Veteran Establishes Empowerment Group with Skills Learned at Community College

“In 2016, I realized my calling. I wanted to establish a veteran’s support group for women focused on empowerment in the Lehigh Valley. I had all these skills from advocating and teaching – public speaking, facilitating – but I didn’t have the business skills to start my own non-profit. So I went back to school,” recalled Jennifer Pacanowski, Founder and Director of Women Veterans Empowered & Thriving (WVet) and class of 2020 alumna of Lehigh Carbon Community College (LCCC). “I had found my dream and my calling, I just needed to learn the skills to achieve that dream – and that’s why I started at community college.”

Ms. Pacanowski had tried higher education in the past. Immediately after graduating high school, she enrolled in a private college and struggled for the next five years, until she had $40,000 in student loans but no degree. She joined the army to seek relief from the burden of her student loan debt. She served as a combat medic, providing first response medical support for convoys on the front lines in Iraq.

“The military was a challenging and quick but defining part of my life. It was training, then war, then the reserves,” she said. “In 2007 I was diagnosed with severe PTSD. I almost didn’t survive my transition back to civilian life, but eventually I found a community of other people from the same background who were also struggling with their mental health. I just kept trying different things until something finally helped. I didn’t give up.”

Her second try at postsecondary education, Ms. Pacanowski said, was different. She said that at community college she found more support. Since graduating with an associate degree in 2020, she transferred to Moravian University and earned her bachelor’s degree. Ms. Pacanowski is currently pursuing a Master of Fine Arts degree in Performance Creation while working full-time, raising two stepchildren and training bullmastiffs as a hobby.

“If someone had told me in high school that I didn’t need a $65,000-a-year college to get a quality education, my life might have been different,” reflected Ms. Pacanowski. “I think it’s critically important that Pennsylvania doesn’t price students – especially low-income individuals – out of higher education. Community colleges are worth the investment of state dollars.”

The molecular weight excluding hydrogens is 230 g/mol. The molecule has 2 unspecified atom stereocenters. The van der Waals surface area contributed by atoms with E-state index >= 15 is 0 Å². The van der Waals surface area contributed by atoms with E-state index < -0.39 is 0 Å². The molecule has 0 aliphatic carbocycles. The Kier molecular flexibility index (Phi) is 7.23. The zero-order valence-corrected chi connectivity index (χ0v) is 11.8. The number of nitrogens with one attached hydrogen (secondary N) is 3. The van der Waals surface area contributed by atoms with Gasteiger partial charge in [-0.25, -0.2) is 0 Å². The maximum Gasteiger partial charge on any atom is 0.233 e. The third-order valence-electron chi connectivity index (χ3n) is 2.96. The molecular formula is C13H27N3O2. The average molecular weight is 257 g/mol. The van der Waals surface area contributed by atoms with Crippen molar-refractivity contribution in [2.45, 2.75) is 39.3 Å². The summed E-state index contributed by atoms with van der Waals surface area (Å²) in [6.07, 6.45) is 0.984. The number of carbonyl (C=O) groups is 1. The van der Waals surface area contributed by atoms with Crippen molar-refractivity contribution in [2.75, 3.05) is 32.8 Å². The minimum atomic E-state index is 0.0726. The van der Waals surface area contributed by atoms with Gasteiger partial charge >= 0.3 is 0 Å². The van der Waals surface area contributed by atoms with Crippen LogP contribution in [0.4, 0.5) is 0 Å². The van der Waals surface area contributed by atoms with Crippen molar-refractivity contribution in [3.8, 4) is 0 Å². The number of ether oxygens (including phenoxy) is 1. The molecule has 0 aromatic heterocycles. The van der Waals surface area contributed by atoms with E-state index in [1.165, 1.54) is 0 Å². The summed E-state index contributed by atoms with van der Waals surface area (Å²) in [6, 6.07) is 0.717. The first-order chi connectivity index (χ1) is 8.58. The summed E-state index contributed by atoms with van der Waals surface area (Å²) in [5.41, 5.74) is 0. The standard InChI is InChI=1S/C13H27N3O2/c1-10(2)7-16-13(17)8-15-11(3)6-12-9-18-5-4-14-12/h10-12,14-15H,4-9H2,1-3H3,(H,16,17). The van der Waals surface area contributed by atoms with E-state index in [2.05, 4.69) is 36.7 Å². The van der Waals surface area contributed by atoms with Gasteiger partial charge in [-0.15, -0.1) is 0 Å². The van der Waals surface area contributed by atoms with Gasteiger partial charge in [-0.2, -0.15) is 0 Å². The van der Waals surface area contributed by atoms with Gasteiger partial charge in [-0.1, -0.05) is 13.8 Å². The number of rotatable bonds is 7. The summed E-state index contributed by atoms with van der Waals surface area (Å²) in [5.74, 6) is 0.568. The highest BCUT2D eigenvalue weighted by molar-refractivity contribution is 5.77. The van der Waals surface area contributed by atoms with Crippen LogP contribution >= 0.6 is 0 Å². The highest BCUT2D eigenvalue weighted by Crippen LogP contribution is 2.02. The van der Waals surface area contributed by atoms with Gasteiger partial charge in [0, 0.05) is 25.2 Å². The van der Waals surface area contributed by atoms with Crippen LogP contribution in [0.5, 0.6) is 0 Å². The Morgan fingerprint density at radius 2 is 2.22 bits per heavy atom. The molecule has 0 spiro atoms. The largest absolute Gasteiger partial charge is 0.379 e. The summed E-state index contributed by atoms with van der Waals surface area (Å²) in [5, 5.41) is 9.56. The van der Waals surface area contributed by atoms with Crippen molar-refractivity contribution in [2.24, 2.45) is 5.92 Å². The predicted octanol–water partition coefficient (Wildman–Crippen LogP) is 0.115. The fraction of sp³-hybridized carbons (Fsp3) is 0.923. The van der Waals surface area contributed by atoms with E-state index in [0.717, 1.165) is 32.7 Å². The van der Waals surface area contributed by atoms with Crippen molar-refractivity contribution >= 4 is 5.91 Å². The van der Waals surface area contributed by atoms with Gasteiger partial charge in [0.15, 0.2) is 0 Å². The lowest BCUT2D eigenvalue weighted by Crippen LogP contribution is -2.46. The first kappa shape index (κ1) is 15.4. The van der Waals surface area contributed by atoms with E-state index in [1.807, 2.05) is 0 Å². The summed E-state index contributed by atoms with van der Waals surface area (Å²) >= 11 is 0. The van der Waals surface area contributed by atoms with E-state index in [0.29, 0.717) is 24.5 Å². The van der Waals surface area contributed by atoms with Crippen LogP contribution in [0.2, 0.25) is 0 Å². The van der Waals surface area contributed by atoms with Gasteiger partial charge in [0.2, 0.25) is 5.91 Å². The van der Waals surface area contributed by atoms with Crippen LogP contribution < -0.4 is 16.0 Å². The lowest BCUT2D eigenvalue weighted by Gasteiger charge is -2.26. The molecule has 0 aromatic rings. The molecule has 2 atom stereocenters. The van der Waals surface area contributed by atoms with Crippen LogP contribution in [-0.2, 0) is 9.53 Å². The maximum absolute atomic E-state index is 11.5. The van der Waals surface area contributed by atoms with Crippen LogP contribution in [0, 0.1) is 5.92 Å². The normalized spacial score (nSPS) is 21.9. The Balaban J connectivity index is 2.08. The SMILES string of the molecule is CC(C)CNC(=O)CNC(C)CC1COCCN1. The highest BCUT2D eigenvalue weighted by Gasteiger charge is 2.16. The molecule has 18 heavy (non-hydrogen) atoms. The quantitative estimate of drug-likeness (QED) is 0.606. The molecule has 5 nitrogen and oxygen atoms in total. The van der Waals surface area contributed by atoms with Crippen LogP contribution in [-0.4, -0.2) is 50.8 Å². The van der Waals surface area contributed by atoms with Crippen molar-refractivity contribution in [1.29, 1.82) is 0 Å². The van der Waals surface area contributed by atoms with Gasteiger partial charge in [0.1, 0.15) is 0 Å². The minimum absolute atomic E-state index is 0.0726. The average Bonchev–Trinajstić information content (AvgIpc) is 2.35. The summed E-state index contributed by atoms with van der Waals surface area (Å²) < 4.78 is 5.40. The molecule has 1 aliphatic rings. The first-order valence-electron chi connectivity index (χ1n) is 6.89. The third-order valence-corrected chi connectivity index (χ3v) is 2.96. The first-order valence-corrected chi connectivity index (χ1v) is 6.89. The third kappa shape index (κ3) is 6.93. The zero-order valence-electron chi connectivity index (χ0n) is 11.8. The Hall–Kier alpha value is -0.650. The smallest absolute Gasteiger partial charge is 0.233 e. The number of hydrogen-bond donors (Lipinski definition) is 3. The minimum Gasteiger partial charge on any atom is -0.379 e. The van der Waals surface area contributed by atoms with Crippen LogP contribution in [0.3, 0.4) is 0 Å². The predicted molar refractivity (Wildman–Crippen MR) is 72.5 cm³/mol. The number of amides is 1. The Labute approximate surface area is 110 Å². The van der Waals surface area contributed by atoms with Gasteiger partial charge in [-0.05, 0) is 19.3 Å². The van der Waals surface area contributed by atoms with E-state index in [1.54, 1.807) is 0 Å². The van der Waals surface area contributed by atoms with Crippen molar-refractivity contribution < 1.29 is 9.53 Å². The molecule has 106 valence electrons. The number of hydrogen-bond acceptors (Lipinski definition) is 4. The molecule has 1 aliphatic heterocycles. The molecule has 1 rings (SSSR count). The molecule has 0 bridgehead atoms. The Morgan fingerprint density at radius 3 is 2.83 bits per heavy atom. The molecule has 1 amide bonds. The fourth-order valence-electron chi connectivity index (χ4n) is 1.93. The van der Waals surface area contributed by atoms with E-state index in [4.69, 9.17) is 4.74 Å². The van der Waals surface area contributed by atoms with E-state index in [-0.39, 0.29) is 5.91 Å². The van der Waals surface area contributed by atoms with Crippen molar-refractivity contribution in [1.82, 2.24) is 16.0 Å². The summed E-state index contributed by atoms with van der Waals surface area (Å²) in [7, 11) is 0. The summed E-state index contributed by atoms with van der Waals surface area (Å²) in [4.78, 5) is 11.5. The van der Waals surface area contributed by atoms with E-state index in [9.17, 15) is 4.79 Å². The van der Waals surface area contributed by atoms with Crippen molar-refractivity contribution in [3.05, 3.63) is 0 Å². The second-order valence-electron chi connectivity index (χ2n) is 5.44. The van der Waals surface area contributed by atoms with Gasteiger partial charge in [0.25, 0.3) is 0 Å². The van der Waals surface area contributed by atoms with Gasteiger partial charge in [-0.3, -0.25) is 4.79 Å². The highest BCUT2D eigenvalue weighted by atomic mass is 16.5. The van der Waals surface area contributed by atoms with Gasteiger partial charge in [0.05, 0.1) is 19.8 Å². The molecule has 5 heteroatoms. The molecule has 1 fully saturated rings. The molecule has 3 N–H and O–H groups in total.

Pennsylvania community colleges recognize the sacrifice of those who have served in any branch of the United States Armed Forces and are honored to help those who have served our country.

Veterans, servicemembers, survivors, and spouses or dependents of a veteran may be eligible for veterans’ educational benefits to help achieve educational goals. Many community colleges offer an office or resource center dedicated to services for veterans on their campuses, where veterans, servicemembers and spouses or dependents can receive assistance with their transition to college life, learn about educational benefits and work-study opportunities, or meet with other veterans. The departments also provide referrals for campus and community services for veterans. At some colleges, veterans can receive college credit for some of their military training, including basic training.  

Specific military and veteran services vary by community college. Please click on a link in the list of offerings and designations below to learn more about a college or program.

Jennifer Pacanowski is the Founder and Director of Women Veterans Empowered & Thriving (WVet), which will hold Student Military Community Empowerment Workshops every other Tuesday this fall. They are specifically designed for student veterans, dependents of veterans/servicemembers, ROTC, Reserves and National Guard members at Lehigh Valley colleges and universities. The next workshop is Tuesday, November 8, 2022. For additional information or to register, please email: [email protected].